Even people with a vocation to teach and help have begun to dare to do so, from amateur cooks to young people who explain how to use the computer to do bank procedures to older adults, to mothers and fathers who share games with their children to inspire others.
Perhaps more than ever, we are learning in community. A global community that brings us together, in a two-way path, with those who have our same needs and interests. An expanded tribe that allows us to learn and teach in a continuum where we are protagonists and users of the generation of collective knowledge.
Learn to learn
However, not all that glitters is gold. For the dream of ubiquitous learning to become a reality, like the magic wand that transforms the pumpkin into a royal carriage, it is necessary to solve at least two major previous challenges.
The first is to universalize access to the digital world, a social debt that has not yet been resolved in many regions of the world. According to the United Nations , at the end of 2019 54% of the global population had access to the internet, with enormous differences between continents. Connectivity for all is a goal that is being achieved more slowly than we would like. Many already speak of internet access as a new human right.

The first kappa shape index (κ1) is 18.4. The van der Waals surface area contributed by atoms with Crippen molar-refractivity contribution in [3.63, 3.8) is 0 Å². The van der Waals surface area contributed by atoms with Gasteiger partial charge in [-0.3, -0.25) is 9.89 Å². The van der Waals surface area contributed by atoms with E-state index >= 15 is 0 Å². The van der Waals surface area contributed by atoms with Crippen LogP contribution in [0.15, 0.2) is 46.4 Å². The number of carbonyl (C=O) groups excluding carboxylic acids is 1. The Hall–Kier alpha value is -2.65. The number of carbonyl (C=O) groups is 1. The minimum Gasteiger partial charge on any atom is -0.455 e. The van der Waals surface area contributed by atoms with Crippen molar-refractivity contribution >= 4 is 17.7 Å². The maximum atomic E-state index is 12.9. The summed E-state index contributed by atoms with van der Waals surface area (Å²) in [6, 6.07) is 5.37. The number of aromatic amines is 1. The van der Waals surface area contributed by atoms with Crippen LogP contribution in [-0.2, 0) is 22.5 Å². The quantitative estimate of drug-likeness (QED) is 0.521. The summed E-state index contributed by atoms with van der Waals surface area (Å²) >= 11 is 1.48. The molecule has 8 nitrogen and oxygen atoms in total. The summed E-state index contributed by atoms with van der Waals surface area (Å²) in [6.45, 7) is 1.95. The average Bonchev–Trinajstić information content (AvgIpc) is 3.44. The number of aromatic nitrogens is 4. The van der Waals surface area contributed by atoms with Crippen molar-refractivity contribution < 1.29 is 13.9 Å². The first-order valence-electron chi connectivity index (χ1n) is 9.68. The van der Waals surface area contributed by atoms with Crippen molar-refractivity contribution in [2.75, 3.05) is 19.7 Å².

But there is a second challenge, perhaps less visible and of tremendous importance. To harness the potential of ubiquitous learning, it is not enough to have global knowledge at your fingertips. Nor is it enough that there are quality educational proposals available. Something more is necessary: we must learn to learn. A habit that, like everyone else, is learned. And that provides us with a launch pad for the rest of our lives.
Learning to learn has two fundamental ingredients. I’m going to call them spark and autonomy. The spark is that desire that moves us to know something new and the intrinsic motivation that leads us to set goals for ourselves, not for others, without expecting rewards or fearing punishment. It requires finding that flame that, in many cases, traditional education has been extinguishing over the years and which is key to rediscover to initiate and sustain any learning process.